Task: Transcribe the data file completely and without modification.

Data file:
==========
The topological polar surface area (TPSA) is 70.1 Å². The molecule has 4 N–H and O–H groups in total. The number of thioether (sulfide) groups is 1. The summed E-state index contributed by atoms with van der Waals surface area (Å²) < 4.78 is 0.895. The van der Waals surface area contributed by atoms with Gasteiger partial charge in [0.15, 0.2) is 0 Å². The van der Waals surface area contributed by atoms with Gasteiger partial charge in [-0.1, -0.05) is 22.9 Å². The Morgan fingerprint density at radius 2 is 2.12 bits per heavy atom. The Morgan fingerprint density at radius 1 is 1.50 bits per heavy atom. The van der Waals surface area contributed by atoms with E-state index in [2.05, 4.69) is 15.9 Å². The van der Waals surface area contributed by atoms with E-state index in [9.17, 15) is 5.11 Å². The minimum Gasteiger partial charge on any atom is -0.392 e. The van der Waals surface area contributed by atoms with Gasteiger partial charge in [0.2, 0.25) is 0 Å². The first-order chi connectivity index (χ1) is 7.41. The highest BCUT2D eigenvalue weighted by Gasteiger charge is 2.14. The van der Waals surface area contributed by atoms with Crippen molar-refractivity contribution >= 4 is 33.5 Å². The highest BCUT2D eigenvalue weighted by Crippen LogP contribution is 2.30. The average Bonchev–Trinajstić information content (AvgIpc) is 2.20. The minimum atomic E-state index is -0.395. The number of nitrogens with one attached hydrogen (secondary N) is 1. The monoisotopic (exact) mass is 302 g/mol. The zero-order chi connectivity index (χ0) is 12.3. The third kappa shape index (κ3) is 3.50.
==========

The topological polar surface area (TPSA) is 70.1 Å². The molecule has 4 N–H and O–H groups in total. The number of thioether (sulfide) groups is 1. The summed E-state index contributed by atoms with van der Waals surface area (Å²) < 4.78 is 0.895. The van der Waals surface area contributed by atoms with Gasteiger partial charge in [0.15, 0.2) is 0 Å². The van der Waals surface area contributed by atoms with Gasteiger partial charge in [-0.1, -0.05) is 22.9 Å². The Morgan fingerprint density at radius 2 is 2.12 bits per heavy atom. The Morgan fingerprint density at radius 1 is 1.50 bits per heavy atom. The van der Waals surface area contributed by atoms with E-state index in [2.05, 4.69) is 15.9 Å². The van der Waals surface area contributed by atoms with E-state index in [9.17, 15) is 5.11 Å². The minimum Gasteiger partial charge on any atom is -0.392 e. The van der Waals surface area contributed by atoms with Gasteiger partial charge in [0.2, 0.25) is 0 Å². The first-order chi connectivity index (χ1) is 7.41. The highest BCUT2D eigenvalue weighted by Gasteiger charge is 2.14. The van der Waals surface area contributed by atoms with Crippen molar-refractivity contribution >= 4 is 33.5 Å². The highest BCUT2D eigenvalue weighted by Crippen LogP contribution is 2.30. The average Bonchev–Trinajstić information content (AvgIpc) is 2.20. The minimum atomic E-state index is -0.395. The number of nitrogens with one attached hydrogen (secondary N) is 1. The monoisotopic (exact) mass is 302 g/mol. The zero-order chi connectivity index (χ0) is 12.3. The third kappa shape index (κ3) is 3.50.